About Dynamic Cities

Dynamic Cities identifies six factors, modelled using 60 indicators, that make cities attractive to talent, resilient to disruptive technology and a leader in the knowledge economy

Methodology

Savills IM Dynamic Cities aims to capture the factors that make a city attractive to talent, resilient to disruptive technology and a leader in the knowledge economy.

The index was created using statistical analysis and the Organisation for Economic Co-operation and Development (OECD) handbook on constructing composite indicators.

More than 250 in-house, publicly available and externally purchased factors were collected for 130 cities. These cities include all of the European capitals as well as cities with a minimum metropolitan area of 250,000 inhabitants and positive forecast population growth.

The final index includes 60 inputs across 6 categories. The inputs range from conventional commercial real estate factors to wider urban economics indicators.

The data behind Dynamic Cities is from a combination of proprietary in-house calculations as well as publicly available and commercially provided sources. Key data providers include 2thinknow : City Benchmarking Data, Timetric and Oxford Economics. Data was collected during Q3 and Q4 2016.

The model’s six categories are Investment, Innovation, Inspiration, Inclusion, Interconnection and Infrastructure. The index works on the basis that top cities for real estate investors demonstrate balanced performance across all of these categories.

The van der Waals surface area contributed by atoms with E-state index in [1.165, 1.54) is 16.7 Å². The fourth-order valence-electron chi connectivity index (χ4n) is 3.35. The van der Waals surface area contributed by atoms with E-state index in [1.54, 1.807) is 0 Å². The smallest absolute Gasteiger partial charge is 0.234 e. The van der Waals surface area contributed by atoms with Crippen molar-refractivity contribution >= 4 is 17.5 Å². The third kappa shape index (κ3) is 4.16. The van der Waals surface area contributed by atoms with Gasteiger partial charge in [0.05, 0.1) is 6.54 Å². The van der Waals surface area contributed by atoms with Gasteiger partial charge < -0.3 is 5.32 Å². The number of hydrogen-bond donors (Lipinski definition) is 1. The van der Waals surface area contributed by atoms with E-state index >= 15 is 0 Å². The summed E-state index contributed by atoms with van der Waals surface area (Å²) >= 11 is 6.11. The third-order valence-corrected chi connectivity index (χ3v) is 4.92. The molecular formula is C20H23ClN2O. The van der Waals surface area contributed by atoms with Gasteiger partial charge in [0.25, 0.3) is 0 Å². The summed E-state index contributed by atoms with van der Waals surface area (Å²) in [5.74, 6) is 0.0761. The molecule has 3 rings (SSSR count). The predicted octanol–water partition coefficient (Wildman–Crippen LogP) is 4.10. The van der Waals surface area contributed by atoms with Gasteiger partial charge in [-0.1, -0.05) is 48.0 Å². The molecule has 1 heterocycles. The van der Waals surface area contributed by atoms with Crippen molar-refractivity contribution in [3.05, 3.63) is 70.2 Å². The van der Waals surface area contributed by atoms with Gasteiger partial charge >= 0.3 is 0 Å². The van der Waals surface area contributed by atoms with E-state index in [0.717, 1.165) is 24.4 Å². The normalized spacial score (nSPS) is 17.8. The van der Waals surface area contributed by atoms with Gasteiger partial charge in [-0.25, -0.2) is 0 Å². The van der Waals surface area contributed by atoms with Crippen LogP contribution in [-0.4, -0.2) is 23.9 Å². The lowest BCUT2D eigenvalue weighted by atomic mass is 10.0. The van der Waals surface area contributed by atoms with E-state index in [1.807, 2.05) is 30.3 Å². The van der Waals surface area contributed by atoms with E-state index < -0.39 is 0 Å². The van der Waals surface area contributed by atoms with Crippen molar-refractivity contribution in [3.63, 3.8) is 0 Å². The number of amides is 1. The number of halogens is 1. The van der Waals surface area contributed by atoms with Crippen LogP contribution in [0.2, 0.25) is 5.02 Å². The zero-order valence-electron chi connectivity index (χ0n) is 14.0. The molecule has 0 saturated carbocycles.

In the model, each subcategory is weighted equally. The overall score is based on a geometric average of the underlying subcategories’ statistical output, which is normalised and presented as a score between 0 and 100. As such, the overall score may differ from the geometric average of the adjusted numbers presented.

*City insights sourced from 2thinknow : City Benchmarking Data

Methodology
  • Investment

    Defined by a series of wealth indicators, current and future real estate investment activity and presence of green-rated buildings, including sustainable buildings that can mitigate energy and water price increases as well as legislative risk

  • Infrastructure

    Defined by technology, including broadband and mobile networks, human capital, government research institutions and risk measures relating to doing business and taking on credit

  • Interconnection

    Defined by technological connectivity such as broadband and mobile infrastructure, spread of within-city transport options, national and global interconnectedness and congestion

  • Inclusion

    Defined by culture, ethnicity, religion, age, ability, gender, sexuality or any other demographic, inclusion encourages successful cities by promoting diversity

  • Inspiration

    Defined by the intensity of cultural amenities such as museums, theatres and arts-related groups, and number of cafes and green spaces

  • Innovation

    Defined by the creation of new ideas, methods or products, including factors such as number of patents; start-ups; top-tier universities; and interest groups related to science, business and innovation

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Why now?

Europe stands among the most urbanised regions worldwide. Given the predicted growth of disruptive technology, it becomes increasingly vital to identify those cities that are likely to show resilience to change.

Insights

  • Rising employment supports offices, while wealth creation helps boost consumer expenditure and the retail sector, leading to demand for logistics networks
  • All three property sectors – office, retail and industrial – benefit from these characteristics